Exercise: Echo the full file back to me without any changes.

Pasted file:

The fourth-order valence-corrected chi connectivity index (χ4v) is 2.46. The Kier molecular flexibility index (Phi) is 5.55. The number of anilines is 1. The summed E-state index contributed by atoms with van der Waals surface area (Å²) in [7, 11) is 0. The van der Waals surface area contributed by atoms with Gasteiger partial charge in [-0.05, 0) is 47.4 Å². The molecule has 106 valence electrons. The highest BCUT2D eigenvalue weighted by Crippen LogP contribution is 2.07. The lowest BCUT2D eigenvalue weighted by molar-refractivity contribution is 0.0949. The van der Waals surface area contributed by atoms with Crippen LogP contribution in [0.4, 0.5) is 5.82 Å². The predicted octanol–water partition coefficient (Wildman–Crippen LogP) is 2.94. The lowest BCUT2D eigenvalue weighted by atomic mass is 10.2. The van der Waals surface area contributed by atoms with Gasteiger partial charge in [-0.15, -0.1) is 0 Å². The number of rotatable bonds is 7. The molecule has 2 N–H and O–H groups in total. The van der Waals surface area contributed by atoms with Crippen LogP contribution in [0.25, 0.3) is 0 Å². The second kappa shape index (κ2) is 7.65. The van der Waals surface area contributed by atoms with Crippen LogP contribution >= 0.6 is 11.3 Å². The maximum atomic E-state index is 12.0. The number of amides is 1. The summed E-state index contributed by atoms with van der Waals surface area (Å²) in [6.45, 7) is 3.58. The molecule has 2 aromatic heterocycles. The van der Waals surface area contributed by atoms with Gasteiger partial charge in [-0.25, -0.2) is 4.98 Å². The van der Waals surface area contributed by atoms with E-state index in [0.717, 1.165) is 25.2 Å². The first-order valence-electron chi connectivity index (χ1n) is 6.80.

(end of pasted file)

The fourth-order valence-corrected chi connectivity index (χ4v) is 2.46. The Kier molecular flexibility index (Phi) is 5.55. The number of anilines is 1. The summed E-state index contributed by atoms with van der Waals surface area (Å²) in [7, 11) is 0. The van der Waals surface area contributed by atoms with Gasteiger partial charge in [-0.05, 0) is 47.4 Å². The molecule has 106 valence electrons. The highest BCUT2D eigenvalue weighted by Crippen LogP contribution is 2.07. The lowest BCUT2D eigenvalue weighted by molar-refractivity contribution is 0.0949. The van der Waals surface area contributed by atoms with Crippen LogP contribution in [0.4, 0.5) is 5.82 Å². The predicted octanol–water partition coefficient (Wildman–Crippen LogP) is 2.94. The lowest BCUT2D eigenvalue weighted by atomic mass is 10.2. The van der Waals surface area contributed by atoms with Gasteiger partial charge in [-0.15, -0.1) is 0 Å². The number of rotatable bonds is 7. The molecule has 2 N–H and O–H groups in total. The van der Waals surface area contributed by atoms with Crippen LogP contribution in [0.25, 0.3) is 0 Å². The second kappa shape index (κ2) is 7.65. The van der Waals surface area contributed by atoms with Crippen LogP contribution >= 0.6 is 11.3 Å². The maximum atomic E-state index is 12.0. The number of amides is 1. The summed E-state index contributed by atoms with van der Waals surface area (Å²) in [6.45, 7) is 3.58. The molecule has 2 aromatic heterocycles. The van der Waals surface area contributed by atoms with Gasteiger partial charge in [-0.25, -0.2) is 4.98 Å². The van der Waals surface area contributed by atoms with E-state index in [0.717, 1.165) is 25.2 Å². The first-order valence-electron chi connectivity index (χ1n) is 6.80.